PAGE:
Page 99 Test
Let’s see if page 99 of one of my favorite books does the job of representing what the book’s all about…
The Giver by Lois Lowry
Excerpts from the 99th page…
“He found that he was often angry, now: irrationally angry at his groupmates, that they were satisfied with their lives which had none of the vibrance his own was taking on.”
“He put his hands on Asher’s shoulders, and concentrated on the red of the petals, trying to hold it as long as he could, and trying at the same time to transmit the awareness of red to his friend.”
“One evening he came home from his training weighted with new knowledge. The Giver had chosen a startling and disturbing memory that day.”
If you haven’t read The Giver, (and I highly suggest that you do) it’s a YA/middle grade novel about a futuristic community without color, pain, or disorder of any kind. One person in the community is chosen to hold the collective memories of the past – memories that are both pleasurable and painful. Twelve-year-old Jonas is chosen to be the next keeper of these memories and as he receives them from the Giver, Jonas’s innocence slowly erodes as he realizes that a life of safety and security within the community is not a real or fulfilling life at all.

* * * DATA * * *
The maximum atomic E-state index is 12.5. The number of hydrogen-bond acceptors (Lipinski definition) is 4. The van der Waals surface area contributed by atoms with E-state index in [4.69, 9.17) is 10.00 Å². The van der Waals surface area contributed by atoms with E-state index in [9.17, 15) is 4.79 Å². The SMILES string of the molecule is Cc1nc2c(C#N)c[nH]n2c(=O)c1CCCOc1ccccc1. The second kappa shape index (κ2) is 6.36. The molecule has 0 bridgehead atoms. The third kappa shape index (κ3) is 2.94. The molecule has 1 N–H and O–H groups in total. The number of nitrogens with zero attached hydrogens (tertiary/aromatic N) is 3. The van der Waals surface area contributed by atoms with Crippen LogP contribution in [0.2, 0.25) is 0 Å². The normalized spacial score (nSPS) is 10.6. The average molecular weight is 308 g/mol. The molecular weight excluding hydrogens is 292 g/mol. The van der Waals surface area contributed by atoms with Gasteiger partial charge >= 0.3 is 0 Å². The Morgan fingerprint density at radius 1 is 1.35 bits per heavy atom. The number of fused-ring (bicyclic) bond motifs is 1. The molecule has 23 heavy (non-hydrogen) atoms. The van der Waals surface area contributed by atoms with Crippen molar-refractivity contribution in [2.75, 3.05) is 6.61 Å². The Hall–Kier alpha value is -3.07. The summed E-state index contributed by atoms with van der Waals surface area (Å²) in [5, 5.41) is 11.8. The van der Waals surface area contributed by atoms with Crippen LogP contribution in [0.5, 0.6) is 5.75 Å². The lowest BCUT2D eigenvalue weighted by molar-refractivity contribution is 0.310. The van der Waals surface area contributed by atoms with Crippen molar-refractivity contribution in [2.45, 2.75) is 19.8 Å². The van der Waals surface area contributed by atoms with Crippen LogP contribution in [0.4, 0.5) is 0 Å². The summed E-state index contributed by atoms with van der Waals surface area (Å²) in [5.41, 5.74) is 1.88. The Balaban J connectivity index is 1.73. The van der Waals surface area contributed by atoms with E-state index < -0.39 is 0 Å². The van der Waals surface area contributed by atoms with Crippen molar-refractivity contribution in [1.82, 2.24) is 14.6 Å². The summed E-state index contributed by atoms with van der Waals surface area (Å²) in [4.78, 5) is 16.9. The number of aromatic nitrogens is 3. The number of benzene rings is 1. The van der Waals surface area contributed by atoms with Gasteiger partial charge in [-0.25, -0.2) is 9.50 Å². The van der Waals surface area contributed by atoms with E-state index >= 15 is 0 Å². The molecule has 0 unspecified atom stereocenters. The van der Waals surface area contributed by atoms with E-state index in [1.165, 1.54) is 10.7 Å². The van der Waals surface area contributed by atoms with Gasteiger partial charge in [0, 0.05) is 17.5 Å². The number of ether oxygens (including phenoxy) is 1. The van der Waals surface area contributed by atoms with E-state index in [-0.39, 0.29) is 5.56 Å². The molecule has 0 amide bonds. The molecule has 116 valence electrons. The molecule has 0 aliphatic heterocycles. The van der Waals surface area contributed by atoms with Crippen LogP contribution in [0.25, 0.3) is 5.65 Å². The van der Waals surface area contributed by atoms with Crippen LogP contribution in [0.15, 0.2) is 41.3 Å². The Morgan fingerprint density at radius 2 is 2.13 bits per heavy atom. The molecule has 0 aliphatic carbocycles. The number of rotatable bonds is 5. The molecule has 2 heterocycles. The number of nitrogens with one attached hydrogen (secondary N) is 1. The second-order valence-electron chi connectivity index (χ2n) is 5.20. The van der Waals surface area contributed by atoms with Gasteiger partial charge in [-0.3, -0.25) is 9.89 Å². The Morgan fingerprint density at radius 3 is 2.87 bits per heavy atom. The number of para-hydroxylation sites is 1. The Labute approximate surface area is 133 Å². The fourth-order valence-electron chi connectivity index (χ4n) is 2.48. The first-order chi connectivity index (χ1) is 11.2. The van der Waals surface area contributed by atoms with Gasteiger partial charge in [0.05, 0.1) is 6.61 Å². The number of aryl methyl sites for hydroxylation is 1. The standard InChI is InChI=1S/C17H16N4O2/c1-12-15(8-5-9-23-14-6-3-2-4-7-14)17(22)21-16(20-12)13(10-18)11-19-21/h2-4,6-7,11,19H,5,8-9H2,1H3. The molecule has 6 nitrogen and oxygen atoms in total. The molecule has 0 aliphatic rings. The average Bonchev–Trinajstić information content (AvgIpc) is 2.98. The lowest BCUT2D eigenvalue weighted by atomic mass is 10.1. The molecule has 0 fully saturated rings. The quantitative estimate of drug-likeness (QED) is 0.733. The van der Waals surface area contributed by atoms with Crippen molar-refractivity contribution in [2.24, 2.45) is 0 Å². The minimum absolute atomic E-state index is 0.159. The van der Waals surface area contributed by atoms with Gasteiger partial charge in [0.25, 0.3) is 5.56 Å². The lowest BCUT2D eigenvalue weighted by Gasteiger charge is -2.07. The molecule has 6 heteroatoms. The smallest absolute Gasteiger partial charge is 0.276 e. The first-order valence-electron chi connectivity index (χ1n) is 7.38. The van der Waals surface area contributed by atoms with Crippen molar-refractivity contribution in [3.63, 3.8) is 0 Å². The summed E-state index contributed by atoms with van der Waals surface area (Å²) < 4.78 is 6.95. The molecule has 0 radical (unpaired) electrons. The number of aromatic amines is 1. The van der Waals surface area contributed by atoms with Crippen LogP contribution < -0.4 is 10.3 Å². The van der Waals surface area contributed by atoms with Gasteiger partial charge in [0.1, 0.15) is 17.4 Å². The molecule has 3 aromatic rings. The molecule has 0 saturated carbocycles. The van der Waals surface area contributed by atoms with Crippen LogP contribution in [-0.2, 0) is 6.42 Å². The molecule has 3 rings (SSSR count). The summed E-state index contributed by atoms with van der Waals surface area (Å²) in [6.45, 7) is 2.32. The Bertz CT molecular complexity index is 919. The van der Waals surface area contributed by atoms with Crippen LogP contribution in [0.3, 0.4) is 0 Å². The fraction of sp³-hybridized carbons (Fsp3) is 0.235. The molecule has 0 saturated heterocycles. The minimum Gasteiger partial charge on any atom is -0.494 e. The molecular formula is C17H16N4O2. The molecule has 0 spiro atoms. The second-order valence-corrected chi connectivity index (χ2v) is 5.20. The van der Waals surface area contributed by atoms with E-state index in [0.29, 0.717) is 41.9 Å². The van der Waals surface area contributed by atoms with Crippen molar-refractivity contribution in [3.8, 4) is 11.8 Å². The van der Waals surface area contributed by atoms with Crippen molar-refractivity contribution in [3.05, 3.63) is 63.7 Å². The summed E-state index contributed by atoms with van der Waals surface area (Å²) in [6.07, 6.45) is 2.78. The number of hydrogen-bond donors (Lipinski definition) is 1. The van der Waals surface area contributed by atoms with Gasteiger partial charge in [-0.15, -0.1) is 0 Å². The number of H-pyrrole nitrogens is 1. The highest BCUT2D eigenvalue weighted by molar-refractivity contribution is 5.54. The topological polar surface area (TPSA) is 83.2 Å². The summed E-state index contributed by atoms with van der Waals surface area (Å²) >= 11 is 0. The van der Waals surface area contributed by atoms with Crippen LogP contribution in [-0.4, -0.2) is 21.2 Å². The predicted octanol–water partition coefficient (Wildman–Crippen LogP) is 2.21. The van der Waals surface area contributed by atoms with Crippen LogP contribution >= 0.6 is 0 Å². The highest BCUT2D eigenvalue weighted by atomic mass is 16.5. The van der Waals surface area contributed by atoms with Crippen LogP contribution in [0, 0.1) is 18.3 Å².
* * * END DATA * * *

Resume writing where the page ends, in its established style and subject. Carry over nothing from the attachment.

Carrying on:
I’d say these lines from page 99 definitely represent the main conflict of the book – Jonas’s realization that the memories he receives are causing a rift between his community and himself.
Page 69 Test
Here’s another of my favorite books, Needful Things by Stephen King.
Excerpts from the 69th page…
“…Wilma Jerzyck called her up one night and told her that if Nettie didn’t shut the dog up, she’d come over and cut his throat?”
“Nettie’s got problems, all right,” Polly said, “but her reaction to Mr. Gaunt was nothing short of amazing. It really was awfully sweet.”
Needful Things is another King novel taking place in the fictional town of Castle Rock, Maine. Charming Leland Gaunt sets up shop in the small town, but his shop is like no other – it’s got literally anything you could ever want, but for a hefty price. Mr. Gaunt makes deals with the citizens of Castle Rock, plays them against each other, stirs up dormant animosity between them, and creates chaos and mayhem in the town.
My paperback copy of the book is an enormous 736 pages, but the 69th page still manages to portray the spirit of the book – how Mr. Gaunt easily charms the citizens of the town, then sets them against their worst enemies and fears.
The book’s length might be a problem when trying to determine whether or not to read/buy the book based on just page 99 or 69. My page 99 from The Giver was more than halfway through the book, while page 69 from Needful Things wasn’t even a quarter of the way through. (Even page 99 wouldn’t be a quarter of the way through!)
Still, if a writer is really good, he or she will be able to weave the book’s central conflict throughout each page, making every page an accurate representation of the rest of the book.